National Health Service

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National Health Service

Most commonly called the NHS. The collective name for the publicly-funded health care systems in the United Kingdom. The governments of Northern Ireland, Scotland and Wales operate their NHS systems independently, while the UK government controls the NHS in England. Each NHS system is funded entirely by the government and provides most services free of charge for patients. Critics contend that the NHS is too expensive for taxpayers and that inefficiency has led to long wait times for medical care. However, it has remained popular among many people in the UK.
References in periodicals archive ?
Data from foreign governments with these systems contradict many of the claims made about national health insurance by supporters in the US.
It's estimated that a national health information network could save about $140 billion a year through improved care and reduced duplication of medical tests, Thompson said.
Mr Blair said: "I think people get absolutely fed up with those who continually run down the National Health Service."
Quentin Young, national coordinator of Physicians for a National Health Program (PNHP), says, "What's striking is not the high level of public support for reform; our system's been in critical condition for years.
The survey revealed that 52% of physicians were aware that their colleagues supported national health insurance.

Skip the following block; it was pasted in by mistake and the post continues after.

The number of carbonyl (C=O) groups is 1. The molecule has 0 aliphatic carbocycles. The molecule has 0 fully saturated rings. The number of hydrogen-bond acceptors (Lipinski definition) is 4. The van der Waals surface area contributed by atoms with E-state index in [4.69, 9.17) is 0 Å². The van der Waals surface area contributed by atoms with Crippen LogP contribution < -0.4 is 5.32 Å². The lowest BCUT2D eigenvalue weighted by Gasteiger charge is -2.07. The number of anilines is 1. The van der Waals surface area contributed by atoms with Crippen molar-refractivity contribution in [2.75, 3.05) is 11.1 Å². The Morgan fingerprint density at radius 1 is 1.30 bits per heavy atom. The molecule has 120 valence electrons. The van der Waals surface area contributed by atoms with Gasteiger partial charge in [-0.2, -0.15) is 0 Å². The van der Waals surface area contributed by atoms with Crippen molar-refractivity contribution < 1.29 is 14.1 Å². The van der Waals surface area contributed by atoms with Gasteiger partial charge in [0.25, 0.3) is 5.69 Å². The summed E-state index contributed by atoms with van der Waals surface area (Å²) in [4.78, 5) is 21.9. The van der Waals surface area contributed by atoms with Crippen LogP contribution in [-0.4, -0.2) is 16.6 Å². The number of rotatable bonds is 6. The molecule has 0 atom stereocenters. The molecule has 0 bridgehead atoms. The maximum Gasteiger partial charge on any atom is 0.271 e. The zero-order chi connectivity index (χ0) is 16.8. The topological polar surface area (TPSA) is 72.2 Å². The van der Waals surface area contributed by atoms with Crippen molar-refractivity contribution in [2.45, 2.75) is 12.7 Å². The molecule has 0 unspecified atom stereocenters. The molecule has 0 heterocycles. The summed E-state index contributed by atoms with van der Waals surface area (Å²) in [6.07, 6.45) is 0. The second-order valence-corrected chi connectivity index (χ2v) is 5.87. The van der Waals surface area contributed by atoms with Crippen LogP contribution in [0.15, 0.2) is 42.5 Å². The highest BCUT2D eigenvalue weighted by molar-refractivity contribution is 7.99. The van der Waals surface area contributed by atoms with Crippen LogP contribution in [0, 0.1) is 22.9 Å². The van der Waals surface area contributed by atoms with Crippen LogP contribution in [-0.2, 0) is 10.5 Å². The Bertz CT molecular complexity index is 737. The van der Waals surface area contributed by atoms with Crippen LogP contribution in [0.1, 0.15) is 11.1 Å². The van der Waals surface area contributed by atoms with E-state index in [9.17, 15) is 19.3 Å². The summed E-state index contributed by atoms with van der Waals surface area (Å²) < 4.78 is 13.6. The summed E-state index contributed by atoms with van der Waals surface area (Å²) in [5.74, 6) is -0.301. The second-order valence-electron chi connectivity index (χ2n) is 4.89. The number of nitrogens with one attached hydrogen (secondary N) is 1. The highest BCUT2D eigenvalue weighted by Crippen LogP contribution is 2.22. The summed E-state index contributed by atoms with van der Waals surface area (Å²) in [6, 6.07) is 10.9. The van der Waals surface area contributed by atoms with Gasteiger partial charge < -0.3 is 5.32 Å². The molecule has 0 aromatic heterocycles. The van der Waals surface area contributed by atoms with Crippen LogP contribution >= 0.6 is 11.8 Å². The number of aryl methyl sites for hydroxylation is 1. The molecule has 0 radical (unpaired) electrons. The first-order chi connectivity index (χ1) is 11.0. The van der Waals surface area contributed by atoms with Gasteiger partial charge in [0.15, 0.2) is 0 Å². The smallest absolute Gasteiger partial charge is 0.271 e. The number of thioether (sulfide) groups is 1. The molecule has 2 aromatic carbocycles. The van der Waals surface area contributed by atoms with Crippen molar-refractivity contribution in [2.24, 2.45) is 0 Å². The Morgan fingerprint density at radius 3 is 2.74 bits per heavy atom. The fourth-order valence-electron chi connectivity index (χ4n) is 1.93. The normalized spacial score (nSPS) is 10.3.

If physicians across the country hold views similar to those in Massachusetts, it could start a renewed push for national health insurance, the investigators said.
Little is known about Roosevelt's personal views on the issue of national health insurance.
His basic assumption is that the goals of medicine are the heart of the problem, and it is because the overarching goal is increasingly a technological perfectionism that national health plans will fail.
However, not until the last few years has national health care reform become the focus of intense analysis, discussion, and debate.
Rose and her colleagues used data from the National Health Examination Survey of 1960 and the National Health and Nutrition Examination Survey of 1976 to 1980.
We need a national health program that guarantees universal access to comprehensive care while containing costs and minimizing ad ministrative interference in the practice of medicine.
This time, congressional skepticism of the health-care plan--developed by a team national health experts led by first lady Hillary Rodham Clinton--has been bipartisan.

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